As a kid, I was a worrier. I over-analyzed every situation, even in elementary school. In high school, I was still worried and stressed, but nothing out of the ordinary. It wasn’t until I was 15 when I came home from school, my arms covered in weird splotches, that I knew something else was going on. My mom called the doctor, trying to find out what was wrong: I had a big track meet the next day that I did not want to miss. After some WebMD research, and calls to actual doctors, we discovered that it was stress induced hives.  

Then they got worse. Any time I would feel remotely worried, stressed, uncomfortable, or overheated due to nervousness, my neck would break out in a blotchy mess of hives.  

Later that summer, on the day of my very first date (with a very kind boy who I now call my husband), I woke up crying. I was covered – literally, from head to toe – in red blotchy hives. Even Fenty Beauty couldn’t cover this mess. Simon offered to reschedule if I wasn’t comfortable, but boy am I ever glad that I stuck it out.  

The hives continued all through high school and college. In college, I took on too much, spread myself too thin, and was constantly stressed. One fall semester I could not keep weight on. I lost 10 lbs from stress alone (and I was already very tiny). I ate a ton (mostly junk food), but I was still losing weight.  

I took an elective course about the effects of drugs (don’t ask me why), but I am glad that I did. One of the topics we covered was mental illnesses. I started reading about anxiety disorders, and I noticed constant similarities in my life. I did a lot of research on my own about anxiety and depression. Even 5 years ago, it honestly was not talked about in churches, schools, or at home. I later diagnosed myself as having an anxiety disorder. I confessed to maybe two friends and Simon, and I lived with this burden for the next two years. I even called doctors to make an appointment, but then cancelled, fearing that my parents would find out. The anxiety was taking over my life. I knew that my parents were loving and supportive, but I kept this hidden, afraid that they would think I wasn’t fit enough to live my everyday life.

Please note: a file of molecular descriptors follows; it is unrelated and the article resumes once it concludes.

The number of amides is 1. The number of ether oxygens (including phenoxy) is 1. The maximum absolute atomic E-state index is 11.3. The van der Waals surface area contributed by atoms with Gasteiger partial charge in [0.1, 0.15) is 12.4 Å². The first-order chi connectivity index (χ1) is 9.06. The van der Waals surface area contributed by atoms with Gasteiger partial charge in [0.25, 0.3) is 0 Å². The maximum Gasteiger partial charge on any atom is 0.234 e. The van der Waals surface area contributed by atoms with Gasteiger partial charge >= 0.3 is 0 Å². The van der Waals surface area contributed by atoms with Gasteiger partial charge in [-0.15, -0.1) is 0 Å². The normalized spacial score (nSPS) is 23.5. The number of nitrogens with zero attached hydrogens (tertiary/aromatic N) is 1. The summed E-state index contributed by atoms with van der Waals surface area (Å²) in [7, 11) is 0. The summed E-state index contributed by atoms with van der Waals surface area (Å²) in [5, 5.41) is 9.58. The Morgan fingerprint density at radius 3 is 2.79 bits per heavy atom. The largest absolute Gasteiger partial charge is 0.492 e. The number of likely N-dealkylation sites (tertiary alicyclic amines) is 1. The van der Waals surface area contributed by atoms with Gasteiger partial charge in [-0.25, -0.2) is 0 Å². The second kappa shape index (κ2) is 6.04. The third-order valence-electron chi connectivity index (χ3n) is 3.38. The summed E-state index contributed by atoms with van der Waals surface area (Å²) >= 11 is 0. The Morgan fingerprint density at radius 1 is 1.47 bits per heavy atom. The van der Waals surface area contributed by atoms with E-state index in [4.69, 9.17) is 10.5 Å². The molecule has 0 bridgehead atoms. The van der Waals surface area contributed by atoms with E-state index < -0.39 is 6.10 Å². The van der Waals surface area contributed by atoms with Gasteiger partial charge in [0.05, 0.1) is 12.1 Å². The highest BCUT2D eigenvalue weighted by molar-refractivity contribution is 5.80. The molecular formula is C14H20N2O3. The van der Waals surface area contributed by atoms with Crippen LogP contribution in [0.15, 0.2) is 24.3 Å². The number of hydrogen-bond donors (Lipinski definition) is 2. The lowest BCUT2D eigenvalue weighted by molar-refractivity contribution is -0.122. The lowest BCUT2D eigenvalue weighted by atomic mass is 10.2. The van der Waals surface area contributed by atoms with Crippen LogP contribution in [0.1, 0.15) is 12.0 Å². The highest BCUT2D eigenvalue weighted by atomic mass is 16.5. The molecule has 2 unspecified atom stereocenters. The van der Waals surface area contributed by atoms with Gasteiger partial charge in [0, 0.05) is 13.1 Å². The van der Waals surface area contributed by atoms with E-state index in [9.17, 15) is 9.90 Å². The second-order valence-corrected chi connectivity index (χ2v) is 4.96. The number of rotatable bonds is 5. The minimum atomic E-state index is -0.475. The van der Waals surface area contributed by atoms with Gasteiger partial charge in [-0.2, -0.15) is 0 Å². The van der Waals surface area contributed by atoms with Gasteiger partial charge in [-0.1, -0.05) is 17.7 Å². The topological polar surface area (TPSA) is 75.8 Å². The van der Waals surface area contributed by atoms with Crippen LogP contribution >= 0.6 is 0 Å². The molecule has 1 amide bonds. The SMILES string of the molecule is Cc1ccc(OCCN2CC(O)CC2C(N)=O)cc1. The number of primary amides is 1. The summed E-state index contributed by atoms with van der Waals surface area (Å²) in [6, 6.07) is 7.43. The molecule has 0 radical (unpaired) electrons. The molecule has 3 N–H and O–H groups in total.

Fast forward to January 2016. I was working at a stressful job for over 40 hours a week, getting little sleep, volunteering, having a social life, AND planning a wedding. At this point, I had a complete panic attack and breakdown, probably terrifying my parents. I could barely get the words out of my mouth, but somehow, I confessed to them what was going on. Shortly after, I found myself in the doctor’s office, answering what felt like a thousand questions. The worst part was getting blood taken (shudder), but I appreciate how thorough my family doctor in London is, and how seriously he takes mental health. I was officially diagnosed with Generalized Anxiety Disorder, and was prescribed Escitalopram, a medication to take once a day to handle my anxiety/depression (they often coincide). It was a hellish week on my body. Getting onto the meds meant extreme dizziness, stomach aches, and headaches. However, it was worth it in the long run.